BFederal Minister of Transport Volker Wissing (FDP) has to make further improvements when it comes to climate protection. This emerges from the long-awaited cornerstones of the immediate climate protection program that Federal Climate Minister Robert Habeck (Greens) gave in the departmental vote on Monday. With this package of measures, the federal government wants to ensure that it can achieve the ambitious climate goals: by 2030, greenhouse gas emissions must fall by 65 percent compared to 1990.
The Federal Ministry of Transport plays a special role here, because the “climate protection gap” is particularly large here. Along with the building sector, it was the only area that missed its targets last year. While the building sector has now been able to follow up with measures relating to heating in particular, the transport sector still needs to reduce greenhouse gases by a total of 118 to 175 million tonnes between 2022 and 2030. Because of the “climate policy failures of the past decades”, it is not immediately possible to agree on all the necessary decisions in one step, according to ministry circles. A first wave of measures is now to be decided by the end of 2022, with further measures to follow next year. The agreement on this should be completed by next spring.
So far, the plans in the transport sector are as follows: According to the Climate Protection Act, emissions in 2030 may only amount to 85 million tons of carbon dioxide equivalents, last year they were 148 million tons. There is no shortage of ideas for effective measures, but implementation takes time. The program includes measures to strengthen local public transport, including the “49-euro ticket”, which is to apply to all public transport in Germany and would mean a significant reduction in the previous prices in many regions. Prime Ministers are expected to take a decision on this at their next meeting next Wednesday, so it can be offered early next year and provide an additional incentive to switch from cars to buses and trains.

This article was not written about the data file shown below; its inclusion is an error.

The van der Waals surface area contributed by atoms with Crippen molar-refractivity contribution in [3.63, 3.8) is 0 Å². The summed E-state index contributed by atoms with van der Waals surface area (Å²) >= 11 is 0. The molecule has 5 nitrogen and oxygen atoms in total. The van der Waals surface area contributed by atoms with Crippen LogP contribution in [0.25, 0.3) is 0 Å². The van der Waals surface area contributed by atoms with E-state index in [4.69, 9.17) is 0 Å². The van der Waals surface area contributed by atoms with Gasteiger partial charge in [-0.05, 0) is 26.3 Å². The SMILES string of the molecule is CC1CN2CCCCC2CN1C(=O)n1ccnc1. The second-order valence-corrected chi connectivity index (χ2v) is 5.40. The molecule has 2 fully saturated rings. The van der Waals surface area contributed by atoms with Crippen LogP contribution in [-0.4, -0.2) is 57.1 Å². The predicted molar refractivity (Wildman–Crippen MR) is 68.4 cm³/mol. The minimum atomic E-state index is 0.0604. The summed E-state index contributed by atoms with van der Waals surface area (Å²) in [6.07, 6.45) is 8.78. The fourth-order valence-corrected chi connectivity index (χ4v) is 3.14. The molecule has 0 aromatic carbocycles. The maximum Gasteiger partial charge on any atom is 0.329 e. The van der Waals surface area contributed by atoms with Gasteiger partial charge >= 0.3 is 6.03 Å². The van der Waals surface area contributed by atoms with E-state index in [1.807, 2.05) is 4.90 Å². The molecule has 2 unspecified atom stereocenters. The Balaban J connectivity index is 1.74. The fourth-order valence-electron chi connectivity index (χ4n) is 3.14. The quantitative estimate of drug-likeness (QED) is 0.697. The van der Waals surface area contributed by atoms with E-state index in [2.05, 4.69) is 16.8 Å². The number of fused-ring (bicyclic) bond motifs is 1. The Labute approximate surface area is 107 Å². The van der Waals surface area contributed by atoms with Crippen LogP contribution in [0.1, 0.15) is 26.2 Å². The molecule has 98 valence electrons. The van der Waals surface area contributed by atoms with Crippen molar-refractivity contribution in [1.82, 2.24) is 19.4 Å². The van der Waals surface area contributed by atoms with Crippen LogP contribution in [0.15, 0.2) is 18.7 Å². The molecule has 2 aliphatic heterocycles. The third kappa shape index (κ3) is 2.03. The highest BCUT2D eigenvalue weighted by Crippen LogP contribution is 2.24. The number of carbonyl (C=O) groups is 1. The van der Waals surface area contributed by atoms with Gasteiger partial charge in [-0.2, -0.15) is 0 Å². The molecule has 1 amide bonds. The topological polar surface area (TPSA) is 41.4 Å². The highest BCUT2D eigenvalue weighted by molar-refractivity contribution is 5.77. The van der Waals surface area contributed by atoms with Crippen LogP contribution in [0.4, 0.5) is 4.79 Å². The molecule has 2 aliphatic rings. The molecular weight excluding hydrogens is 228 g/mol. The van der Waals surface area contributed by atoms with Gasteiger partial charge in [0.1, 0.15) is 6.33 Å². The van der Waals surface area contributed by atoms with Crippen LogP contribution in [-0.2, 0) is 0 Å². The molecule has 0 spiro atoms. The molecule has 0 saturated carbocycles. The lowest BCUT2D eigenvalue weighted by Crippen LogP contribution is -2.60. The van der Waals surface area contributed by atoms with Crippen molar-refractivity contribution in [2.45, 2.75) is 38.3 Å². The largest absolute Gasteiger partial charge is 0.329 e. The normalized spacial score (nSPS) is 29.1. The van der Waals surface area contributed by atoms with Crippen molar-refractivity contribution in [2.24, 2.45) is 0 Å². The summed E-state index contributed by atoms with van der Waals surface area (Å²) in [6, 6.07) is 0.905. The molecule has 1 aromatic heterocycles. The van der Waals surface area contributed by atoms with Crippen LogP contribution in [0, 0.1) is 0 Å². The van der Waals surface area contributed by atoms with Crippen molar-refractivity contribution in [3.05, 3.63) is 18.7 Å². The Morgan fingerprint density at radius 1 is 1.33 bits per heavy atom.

More charging stations on the freeways
Another goal of Transport Minister Wissing: With a dense network of charging stations, he wants to encourage drivers to replace their petrol and diesel vehicles with electric cars. To this end, the FDP politician presented a “master plan for charging infrastructure” almost two weeks ago, with which he wants to significantly increase the number of charging stations, especially on the motorways and service areas.
On Monday it was initially unclear which additional measures the Ministry of Transport will now offer to further reduce emissions. Contrary to what has been demanded by environmental protection associations and the Greens, Wissing rejects a speed limit. There is also dissent with the Green coalition partner on the question of whether company car taxation can be changed so that the purchase of e-cars is rewarded more.